For quite some time now I have been writing (constantly) about “something” going in “dollar” markets and funding markets all over the world. Chinese markets related to “dollars” have been the most prominent in their disorder, but there is a degree of causation that runs from eurodollars to China and perhaps back again. In other words, Chinese illiquidity is not strictly speaking all about China; it is more so a reflection of both China’s importance at this point in time as the central pivot in global economic and financial flow as well as the overriding “dollar” conditions as they relate to that pivot.
The more time that passes the more the contours of the “something” continue to round into view, now ensnaring Deutsche Bank all over again. In the middle of September, it was actually T-bill rates that suggested heavy global funding risks.
In both of those instances, the responsible party narrowing the TED spread was the T-bill part. There is an established tendency for bill rates to rise whenever the Chinese are in “dollar” trouble; expressed usually as either a peg or perhaps, as now, a “line in the sand” for CNY depreciation. So we have indications, as now, that when the TED spread is declining as a matter of a noticeable rise in T-bill rates it is likely Chinese “dollar” transformations that are reactive to the troubling nature of “dollars” and China.
The 3-month bill rate peaked at 37 bps on the 12th and 36 bps on the 13th. Since then, bill rates have declined which should have been a welcome sign of relief here and across the Pacific. But buying in bills hasn’t been steady and normal; instead it has been akin to an almost buying panic. This is anything but normal, as Friday the 3-month equivalent yield fell to 18 bps, the lowest of 2016.
Equivalent yields moved back up slightly in trading today, but overall are significantly less than they “should” be given money market behavior elsewhere. Working backward from LIBOR using a TED spread equivalent to pre-2007 behavior (describing a “normal” risk environment), we would expect the 3-month bill to be trading somewhere between 55 bps and 65 bps in equivalent yield or even just close to that range; thus, rising from where rates were even in the middle of September, not falling dramatically in what looks like “flight to safety.”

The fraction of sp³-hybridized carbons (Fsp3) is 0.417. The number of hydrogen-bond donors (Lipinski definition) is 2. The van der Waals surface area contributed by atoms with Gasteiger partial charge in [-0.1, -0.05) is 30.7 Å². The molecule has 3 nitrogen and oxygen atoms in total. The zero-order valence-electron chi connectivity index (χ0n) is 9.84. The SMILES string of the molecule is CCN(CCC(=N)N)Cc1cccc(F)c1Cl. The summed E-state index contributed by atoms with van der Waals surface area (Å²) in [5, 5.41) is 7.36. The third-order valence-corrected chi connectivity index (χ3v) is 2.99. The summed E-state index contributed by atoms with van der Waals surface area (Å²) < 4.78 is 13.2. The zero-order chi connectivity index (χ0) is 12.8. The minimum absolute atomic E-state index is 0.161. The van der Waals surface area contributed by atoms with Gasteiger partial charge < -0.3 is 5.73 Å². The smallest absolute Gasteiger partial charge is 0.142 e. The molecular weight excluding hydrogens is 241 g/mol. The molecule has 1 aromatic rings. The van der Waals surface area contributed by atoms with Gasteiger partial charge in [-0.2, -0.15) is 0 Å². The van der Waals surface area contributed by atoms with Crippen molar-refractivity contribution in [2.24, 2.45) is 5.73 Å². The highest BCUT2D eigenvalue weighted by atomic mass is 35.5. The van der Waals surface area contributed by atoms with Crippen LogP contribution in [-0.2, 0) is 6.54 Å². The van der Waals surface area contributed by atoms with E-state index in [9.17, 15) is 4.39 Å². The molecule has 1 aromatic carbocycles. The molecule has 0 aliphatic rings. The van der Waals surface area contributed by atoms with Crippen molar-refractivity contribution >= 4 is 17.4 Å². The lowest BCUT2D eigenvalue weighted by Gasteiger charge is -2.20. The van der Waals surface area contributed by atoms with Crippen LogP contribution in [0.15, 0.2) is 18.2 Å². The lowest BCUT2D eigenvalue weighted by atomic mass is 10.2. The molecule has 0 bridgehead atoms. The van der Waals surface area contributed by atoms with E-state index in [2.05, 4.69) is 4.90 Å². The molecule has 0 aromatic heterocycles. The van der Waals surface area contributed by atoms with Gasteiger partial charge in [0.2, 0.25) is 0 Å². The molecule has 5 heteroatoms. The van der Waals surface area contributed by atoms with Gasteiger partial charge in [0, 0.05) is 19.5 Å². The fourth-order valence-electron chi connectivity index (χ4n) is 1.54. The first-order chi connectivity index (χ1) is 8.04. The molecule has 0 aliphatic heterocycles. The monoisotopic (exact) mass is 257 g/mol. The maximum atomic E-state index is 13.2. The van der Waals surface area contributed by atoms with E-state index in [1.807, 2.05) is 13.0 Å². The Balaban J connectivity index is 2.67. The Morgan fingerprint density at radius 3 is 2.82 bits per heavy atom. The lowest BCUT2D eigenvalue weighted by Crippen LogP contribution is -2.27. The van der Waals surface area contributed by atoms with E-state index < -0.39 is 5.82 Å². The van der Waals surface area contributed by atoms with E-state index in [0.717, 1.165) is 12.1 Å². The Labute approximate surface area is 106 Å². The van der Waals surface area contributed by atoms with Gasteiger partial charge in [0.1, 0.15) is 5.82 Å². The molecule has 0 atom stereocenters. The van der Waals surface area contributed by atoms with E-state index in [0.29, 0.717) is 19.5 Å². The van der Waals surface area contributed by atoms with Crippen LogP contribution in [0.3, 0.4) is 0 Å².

That is truly the most meaningful contribution of bills acting in this manner, given that banks have essentially a choice of risks that is further (supposedly) bolstered by the Federal Reserve’s attempt at a rate corridor. Any connected financial institution with spare cash can lend it unsecured at LIBOR to other financial institutions at about 85 bps (3-month), buy a 3-month T-bill, or park it overnight at the Fed to get 25 bps IOER. A 3-month bill yield of around 18 bps makes no sense except for the fragmented monetary system that the mainstream wishes were not a reality.
At the very least, the spread between LIBOR and T-bills should be somewhat tamed by other parties especially primary dealers with enormous amounts of “spare” liquidity (the useless, inert bank reserves created by QE’s). If there is little additional risk in unsecured interbank markets, dealers should be if not supplying cash in naked fashion then at least liquidating bills and lending that cash at equivalent LIBOR. Instead, dealers are buying bills and eschewing unsecured eurodollar markets.